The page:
The pound fell precipitously last week as an economic slowdown in the Eurozone has turned into a strong headwind for the economy as it struggles with anemic production and waning investment which have added to rising current account deficits – net outflow of funds – that are reaching alarming levels. In the past, when the current account deficit reached such high levels, the pound inevitably fell. So, a significant fall in the pound is not a remote possibility in the coming months.

The November Industrial Production data released last week missed expectations by dipping 0.1 percent versus +0.2 percent expected. The unexpected decline in production is one of many recent data that depict an economy that is struggling to maintain its recovery.

With a general election scheduled for early May, the Bank of England (BOE) is expected to make no policy change, as did last week, out of the concern for maintaining its independence from political party wrangling. Therefore, with no expected help from the BOE, the current bearish sentiment will continue to linger over the pound leading up to the election.

For this week, the market will be paying close attention to the release of December Consumer Price Index data on Tuesday to see if deflationary effects from Europe spill over to the UK and further undermine the pound.

CAD: Tracking oil and falling lower

The loonie – a Canadian one-dollar introduced in 1987 – has been continuing to move in line with recent oil price movements. And another 8 percent drop of crude oil prices last week has pushed the Canadian currency lower particularly against the US dollar.

On a positive note, the government confirmed last week that it is on track to balance the 2015 budget, arguing that a balanced budget will help increase Canadian economic potential. Recent economic data has shown that the recovery is broadening and a slack in the economy is getting smaller. But the Bank of Canada made it clear that it will maintain its dovish money stance as long as oil prices remain at current low levels and the demand for commodity exports remain weak amid a global slowdown.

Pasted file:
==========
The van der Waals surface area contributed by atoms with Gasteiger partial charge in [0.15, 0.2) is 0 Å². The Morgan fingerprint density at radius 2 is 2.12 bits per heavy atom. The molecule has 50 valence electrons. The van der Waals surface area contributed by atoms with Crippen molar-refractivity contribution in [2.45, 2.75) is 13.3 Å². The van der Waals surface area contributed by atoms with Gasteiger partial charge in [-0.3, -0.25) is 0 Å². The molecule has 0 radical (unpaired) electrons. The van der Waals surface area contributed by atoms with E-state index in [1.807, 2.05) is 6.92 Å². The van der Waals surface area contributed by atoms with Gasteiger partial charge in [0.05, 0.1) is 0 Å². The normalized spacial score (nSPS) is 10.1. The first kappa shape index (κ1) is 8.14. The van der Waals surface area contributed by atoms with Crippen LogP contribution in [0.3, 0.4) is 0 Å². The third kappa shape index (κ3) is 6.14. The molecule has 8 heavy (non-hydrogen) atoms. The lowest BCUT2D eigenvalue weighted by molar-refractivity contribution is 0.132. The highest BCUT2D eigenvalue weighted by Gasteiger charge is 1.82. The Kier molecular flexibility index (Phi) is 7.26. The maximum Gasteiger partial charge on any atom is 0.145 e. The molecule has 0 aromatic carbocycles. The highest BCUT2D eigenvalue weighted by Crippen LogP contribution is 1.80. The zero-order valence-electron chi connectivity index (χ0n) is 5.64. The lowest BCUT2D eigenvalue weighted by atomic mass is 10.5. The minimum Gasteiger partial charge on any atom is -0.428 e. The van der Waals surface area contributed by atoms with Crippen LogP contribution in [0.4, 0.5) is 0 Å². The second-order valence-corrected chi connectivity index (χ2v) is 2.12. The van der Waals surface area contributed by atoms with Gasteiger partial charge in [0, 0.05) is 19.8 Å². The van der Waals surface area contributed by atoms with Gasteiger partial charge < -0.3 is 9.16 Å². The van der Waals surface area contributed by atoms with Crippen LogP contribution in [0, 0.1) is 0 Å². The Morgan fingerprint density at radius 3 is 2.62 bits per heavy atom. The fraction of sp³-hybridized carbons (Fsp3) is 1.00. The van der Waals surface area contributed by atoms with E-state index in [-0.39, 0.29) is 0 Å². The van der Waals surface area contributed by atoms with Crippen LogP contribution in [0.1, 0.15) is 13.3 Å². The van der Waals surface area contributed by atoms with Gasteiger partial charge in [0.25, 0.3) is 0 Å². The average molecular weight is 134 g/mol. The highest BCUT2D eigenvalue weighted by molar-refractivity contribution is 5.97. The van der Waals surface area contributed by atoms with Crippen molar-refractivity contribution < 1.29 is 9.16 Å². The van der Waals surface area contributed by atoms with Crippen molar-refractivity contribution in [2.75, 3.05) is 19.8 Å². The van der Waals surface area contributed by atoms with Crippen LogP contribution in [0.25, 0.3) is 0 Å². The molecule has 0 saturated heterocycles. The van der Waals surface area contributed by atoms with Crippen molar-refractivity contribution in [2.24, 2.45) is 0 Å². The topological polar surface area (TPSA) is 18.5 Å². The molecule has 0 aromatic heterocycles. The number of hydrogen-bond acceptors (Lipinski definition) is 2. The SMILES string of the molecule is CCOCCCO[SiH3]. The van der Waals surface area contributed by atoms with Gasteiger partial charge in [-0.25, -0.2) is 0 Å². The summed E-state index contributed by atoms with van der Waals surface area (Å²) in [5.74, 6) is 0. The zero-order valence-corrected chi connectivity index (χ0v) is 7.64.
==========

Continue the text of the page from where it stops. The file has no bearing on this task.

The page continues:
The Chicago Exchange is pricing the February delivery price of WTI oil at $47.76 this morning, suggesting that there is no sign of immediate price recovery. Correspondingly, the loonie is forecast to go lower this week.

There is no major data or event scheduled for the CAD calendar.

AUD: Consolidating for now

After making a 5-year low against the US dollar early last week, the Australian dollar bounced back somewhat in response to stabilizing commodity prices and a better than expected November trade deficit data. The trade deficit improved to -A$877 million from -A$1,323 million in October.

That said, a short-term sentiment for the Australian dollar remains bearish amid global slowdown and anemic commodity prices. The Reserve Bank of Australia is expected to lower its interest rate at their next meeting in February 3rd in a desperate attempt to reverse a record high unemployment rate and stimulate domestic spending to make up for falling exports.

Lower interest rates tends to erode the currency value. The forward market data has already priced in the expected February rate cut and forecast forward AUD-USD to go even lower in the coming weeks and months.

For this week, the market will be paying close attention to the release of December unemployment rate on Thursday. The market expects the unemployment rate to remain unchanged at 6.3 percent. However there is a significant downside risk for market disappointment and could see the Australian dollar renew its fall.